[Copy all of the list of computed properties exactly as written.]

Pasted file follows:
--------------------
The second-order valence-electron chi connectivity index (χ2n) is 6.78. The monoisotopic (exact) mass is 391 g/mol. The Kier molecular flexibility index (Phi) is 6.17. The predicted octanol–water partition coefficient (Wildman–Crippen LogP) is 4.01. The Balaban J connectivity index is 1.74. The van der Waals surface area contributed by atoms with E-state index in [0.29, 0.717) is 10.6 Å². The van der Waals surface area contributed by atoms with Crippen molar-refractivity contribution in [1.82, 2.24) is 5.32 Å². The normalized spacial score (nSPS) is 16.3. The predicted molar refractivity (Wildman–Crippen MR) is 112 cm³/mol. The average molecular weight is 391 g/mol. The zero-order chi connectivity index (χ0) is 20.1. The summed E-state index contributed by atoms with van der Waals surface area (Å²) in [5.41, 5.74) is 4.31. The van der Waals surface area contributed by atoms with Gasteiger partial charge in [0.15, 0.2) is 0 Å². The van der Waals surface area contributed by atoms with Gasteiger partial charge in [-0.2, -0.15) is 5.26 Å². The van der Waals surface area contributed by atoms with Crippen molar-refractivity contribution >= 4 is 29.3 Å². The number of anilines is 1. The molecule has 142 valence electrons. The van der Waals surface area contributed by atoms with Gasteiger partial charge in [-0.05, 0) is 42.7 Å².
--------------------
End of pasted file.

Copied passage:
The second-order valence-electron chi connectivity index (χ2n) is 6.78. The monoisotopic (exact) mass is 391 g/mol. The Kier molecular flexibility index (Phi) is 6.17. The predicted octanol–water partition coefficient (Wildman–Crippen LogP) is 4.01. The Balaban J connectivity index is 1.74. The van der Waals surface area contributed by atoms with E-state index in [0.29, 0.717) is 10.6 Å². The van der Waals surface area contributed by atoms with Crippen molar-refractivity contribution in [1.82, 2.24) is 5.32 Å². The normalized spacial score (nSPS) is 16.3. The predicted molar refractivity (Wildman–Crippen MR) is 112 cm³/mol. The average molecular weight is 391 g/mol. The zero-order chi connectivity index (χ0) is 20.1. The summed E-state index contributed by atoms with van der Waals surface area (Å²) in [5.41, 5.74) is 4.31. The van der Waals surface area contributed by atoms with Gasteiger partial charge in [0.15, 0.2) is 0 Å². The van der Waals surface area contributed by atoms with Gasteiger partial charge in [-0.2, -0.15) is 5.26 Å². The van der Waals surface area contributed by atoms with Crippen molar-refractivity contribution >= 4 is 29.3 Å². The number of anilines is 1. The molecule has 142 valence electrons. The van der Waals surface area contributed by atoms with Gasteiger partial charge in [-0.05, 0) is 42.7 Å².